02-11-2003, 2:31 PM | Post #79204 |
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Gary Gensler, former Undersecretary of the Treasury, and Gregory Baer, former Assistant Secretary for Financial Institutions at the U.S. Treasury, have co-authored an excellent book that I have just finished reading. It's titled: "The Great Mutual Fund Trap". Here are excerpts:
"You cannot improve your returns by spending more time or money trying to pick funds or stocks. You can, however, significantly improve your returns by choosing vehicles that offer the lowest possible costs and the greatest tax efficiency."
"With returns corrected for survivorship bias, the average actively managed funds trail the market by about 3 percentage points a year."
"We consider the indexing option a miracle. -- If you had told a Wall Street executive 50 years ago that individual investors would be able to purchase shares in five hundred of the largest U.S. companies at zero commission and with annual management fees of 18 cents per $100 invested, he would have fainted dead away."
"In October 2001, less than two months before Enron declared bankruptcy, 19 of the 22 analysts who covered the stock rated it a "buy."
"What it really takes to improve your returns and diminish your risks is a willingness to stop focusing exclusively on the movement of the markets."
"Every study we have ever seen on the subject shows that the more frequently individual investors trade, the worse they perform."
"The advertisers on CNBC must be operating on the assumption that its viewers will believe just about anything."
"No mutual fund or pension fund manager has ever or will ever appear on CNBC to discuss a stock he or she's going to buy tomorrow."
"The only way for an investor to earn predictably higher returns over time is by taking on more risk."
"Diversification is the free lunch of investing."
"The basic thrust of efficient market theory, is relatively simple and extremely important: Information currently known about a company is reflected in the prices for its bonds and stock."
"Accept the fact that you are unlikley to beat a market where prices are set by the consensus of thousands of professionals and where you have to pay a steep price for every attempt."
"No matter how skillful individual managers become, broad market index funds are going to beat about half of them, even before costs."
"The returns of actively managed funds were 20% to 25% more volatile than the broad market."
"The most likely way for a fund manager to generate a high ranking is to take on additional risk."
"With the exception of index-heavy Vanguard, have you ever seen an advertisement by a fund company that emphasized its expenses? We didn't think so."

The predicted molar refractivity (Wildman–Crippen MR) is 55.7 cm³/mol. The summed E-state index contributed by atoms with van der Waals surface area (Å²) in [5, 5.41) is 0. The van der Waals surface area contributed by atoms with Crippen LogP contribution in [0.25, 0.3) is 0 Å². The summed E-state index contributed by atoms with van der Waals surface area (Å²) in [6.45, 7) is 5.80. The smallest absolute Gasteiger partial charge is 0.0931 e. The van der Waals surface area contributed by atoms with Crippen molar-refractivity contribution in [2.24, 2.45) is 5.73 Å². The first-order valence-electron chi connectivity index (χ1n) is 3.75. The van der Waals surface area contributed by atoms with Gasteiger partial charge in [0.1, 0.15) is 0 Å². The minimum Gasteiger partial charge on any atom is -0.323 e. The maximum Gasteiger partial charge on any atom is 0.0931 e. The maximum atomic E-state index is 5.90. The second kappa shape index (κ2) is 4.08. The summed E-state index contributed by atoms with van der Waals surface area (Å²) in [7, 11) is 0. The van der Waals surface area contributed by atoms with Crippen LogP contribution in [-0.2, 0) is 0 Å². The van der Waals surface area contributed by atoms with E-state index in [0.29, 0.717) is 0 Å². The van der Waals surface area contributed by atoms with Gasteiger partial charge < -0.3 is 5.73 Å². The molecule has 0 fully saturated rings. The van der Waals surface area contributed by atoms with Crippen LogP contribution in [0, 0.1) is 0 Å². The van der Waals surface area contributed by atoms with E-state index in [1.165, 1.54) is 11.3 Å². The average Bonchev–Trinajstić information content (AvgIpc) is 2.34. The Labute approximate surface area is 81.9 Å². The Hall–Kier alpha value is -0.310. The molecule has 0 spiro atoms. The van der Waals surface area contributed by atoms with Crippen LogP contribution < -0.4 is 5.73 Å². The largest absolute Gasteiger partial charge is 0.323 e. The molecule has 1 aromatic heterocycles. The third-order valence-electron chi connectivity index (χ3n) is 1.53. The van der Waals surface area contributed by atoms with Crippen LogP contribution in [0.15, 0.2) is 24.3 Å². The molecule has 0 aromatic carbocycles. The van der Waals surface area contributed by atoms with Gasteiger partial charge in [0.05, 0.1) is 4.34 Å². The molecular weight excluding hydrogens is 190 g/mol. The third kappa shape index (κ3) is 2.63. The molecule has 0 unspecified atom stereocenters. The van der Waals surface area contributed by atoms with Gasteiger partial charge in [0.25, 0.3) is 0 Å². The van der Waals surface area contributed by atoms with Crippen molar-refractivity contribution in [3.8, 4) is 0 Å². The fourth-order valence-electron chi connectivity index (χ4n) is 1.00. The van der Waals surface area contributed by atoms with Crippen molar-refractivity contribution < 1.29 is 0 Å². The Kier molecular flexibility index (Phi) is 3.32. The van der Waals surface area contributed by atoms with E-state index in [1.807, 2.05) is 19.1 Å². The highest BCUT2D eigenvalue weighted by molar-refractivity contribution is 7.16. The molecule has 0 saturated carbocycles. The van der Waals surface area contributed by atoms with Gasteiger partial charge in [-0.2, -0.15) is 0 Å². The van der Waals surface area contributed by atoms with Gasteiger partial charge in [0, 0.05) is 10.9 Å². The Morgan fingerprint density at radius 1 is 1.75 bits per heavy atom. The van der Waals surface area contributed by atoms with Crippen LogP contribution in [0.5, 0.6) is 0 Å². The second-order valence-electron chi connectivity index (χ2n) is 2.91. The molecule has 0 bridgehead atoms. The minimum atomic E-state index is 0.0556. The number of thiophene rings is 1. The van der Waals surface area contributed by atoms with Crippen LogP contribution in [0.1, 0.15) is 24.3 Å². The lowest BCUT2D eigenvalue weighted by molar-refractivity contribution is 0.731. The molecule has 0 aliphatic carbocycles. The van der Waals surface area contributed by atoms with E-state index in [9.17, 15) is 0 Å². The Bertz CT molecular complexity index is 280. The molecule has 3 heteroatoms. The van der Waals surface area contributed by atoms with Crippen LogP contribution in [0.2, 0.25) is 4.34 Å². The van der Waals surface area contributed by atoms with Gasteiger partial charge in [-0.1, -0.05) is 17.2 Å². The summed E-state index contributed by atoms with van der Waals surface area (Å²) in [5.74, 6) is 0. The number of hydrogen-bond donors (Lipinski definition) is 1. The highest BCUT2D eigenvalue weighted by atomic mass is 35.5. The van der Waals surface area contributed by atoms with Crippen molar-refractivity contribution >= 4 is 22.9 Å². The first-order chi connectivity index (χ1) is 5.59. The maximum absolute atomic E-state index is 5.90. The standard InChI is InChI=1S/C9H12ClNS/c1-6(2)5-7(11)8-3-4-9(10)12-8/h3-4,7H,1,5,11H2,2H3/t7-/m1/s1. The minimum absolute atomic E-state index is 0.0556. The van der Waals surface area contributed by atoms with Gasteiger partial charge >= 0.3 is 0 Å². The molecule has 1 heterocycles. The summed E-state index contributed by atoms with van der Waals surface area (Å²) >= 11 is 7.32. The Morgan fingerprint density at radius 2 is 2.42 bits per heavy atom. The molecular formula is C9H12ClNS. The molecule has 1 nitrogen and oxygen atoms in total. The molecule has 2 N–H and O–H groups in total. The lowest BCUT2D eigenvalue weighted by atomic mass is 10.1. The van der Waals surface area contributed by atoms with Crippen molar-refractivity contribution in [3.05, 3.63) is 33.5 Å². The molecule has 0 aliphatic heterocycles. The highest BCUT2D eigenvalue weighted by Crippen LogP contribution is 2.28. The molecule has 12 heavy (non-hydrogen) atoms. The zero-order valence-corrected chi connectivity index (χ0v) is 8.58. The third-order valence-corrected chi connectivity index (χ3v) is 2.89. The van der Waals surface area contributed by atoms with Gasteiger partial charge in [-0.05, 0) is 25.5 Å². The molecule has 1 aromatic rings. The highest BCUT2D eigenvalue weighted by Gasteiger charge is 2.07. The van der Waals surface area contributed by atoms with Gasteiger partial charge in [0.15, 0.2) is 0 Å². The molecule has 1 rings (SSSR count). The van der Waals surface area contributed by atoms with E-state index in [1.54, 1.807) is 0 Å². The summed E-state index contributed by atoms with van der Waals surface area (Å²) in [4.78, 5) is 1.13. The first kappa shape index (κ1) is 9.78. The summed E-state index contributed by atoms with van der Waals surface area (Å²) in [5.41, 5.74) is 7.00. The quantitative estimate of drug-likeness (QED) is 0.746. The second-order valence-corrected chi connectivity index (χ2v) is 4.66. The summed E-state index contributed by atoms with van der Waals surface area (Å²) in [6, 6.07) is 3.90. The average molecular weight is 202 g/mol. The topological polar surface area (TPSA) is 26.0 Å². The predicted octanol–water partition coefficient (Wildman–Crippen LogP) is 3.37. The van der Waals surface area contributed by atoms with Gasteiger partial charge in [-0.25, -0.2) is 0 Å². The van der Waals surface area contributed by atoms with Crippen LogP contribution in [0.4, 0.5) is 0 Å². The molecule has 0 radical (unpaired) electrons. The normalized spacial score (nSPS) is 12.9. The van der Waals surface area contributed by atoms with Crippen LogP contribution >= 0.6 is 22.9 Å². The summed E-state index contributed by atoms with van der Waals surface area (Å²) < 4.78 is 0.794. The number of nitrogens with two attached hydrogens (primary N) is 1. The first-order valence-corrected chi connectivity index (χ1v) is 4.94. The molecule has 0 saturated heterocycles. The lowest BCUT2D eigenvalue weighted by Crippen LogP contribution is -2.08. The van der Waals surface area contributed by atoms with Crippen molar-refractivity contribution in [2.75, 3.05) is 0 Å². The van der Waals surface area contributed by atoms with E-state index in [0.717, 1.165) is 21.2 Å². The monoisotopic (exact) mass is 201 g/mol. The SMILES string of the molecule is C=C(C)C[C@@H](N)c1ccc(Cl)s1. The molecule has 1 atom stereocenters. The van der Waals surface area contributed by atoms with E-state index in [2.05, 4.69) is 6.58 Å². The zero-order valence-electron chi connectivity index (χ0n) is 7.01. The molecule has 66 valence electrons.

"In pursuing market-beating returns, investors often exhaust themselves and their money paying money managers and brokers."
"Consider Money magazine's annual Mutual Fund Guide where you can find the fifty top-performing funds for the preceding year. Of the fifty top-performing funds in 2000, not a single one appeared on the list in either 1999 or 1998." (Don't chase performance.)
"As a group load funds actually earn lower average returns than no-load funds, even without taking the load into account."
"The hope of the fund companies and brokers is that you will forget that there are plenty of fund companies like Vanguard and T. Rowe Price that charge no loads and lower fees."
"If you simply buy and hold -- you don't need to read investing magazines, watch financial news networks, subscribe to newsletters, or pay a broker to execute new trades."
"Professional advice may let you sleep better at night. As with most services, thought, the key is how much you pay a planner and what you get for your money."
"As of 9-3-01, the twelve brokerage firms with 5-year performance records average a total cumulative return of 29.6% compared to 62.7% for the S&P 500 Index."
"Hulbert's Financial Digest is the one newsletter we like."
"Hulbert's data show more than 84% of newsletters underperform the market over 5-years. Over 10-years, that number rises to 90%."
"The average newsletter returned less than half of the risk-adjusted Wilshire 5000"
"Overconfidence is one of the central obstacles to escaping the trap of active fund management and stock picking."
Kahneman/Tversy Study: "A loss of $1 is approximately twice as painful to investors as a gain of $1 is pleasant."
"The financial services industry spends billions in advertising to keep investors excited about the prospect of better returns around the corner."
"Many of the costs of investing are practically invisible--you never have to write a check to anyone for fees or commissions."
Daniel Kahneman, winner of the 2001 Nobel Prize in Economic Science: "Asked how he invested his money, he said that he favors index funds."
"You should buy the market as a whole and stop trying to outrun it through active fund management or stock picking."
"Passive investing means accepting the valuation that the market has assigned each stock and not trying to profit from speculation on which of those
Originally posted in thread: 25852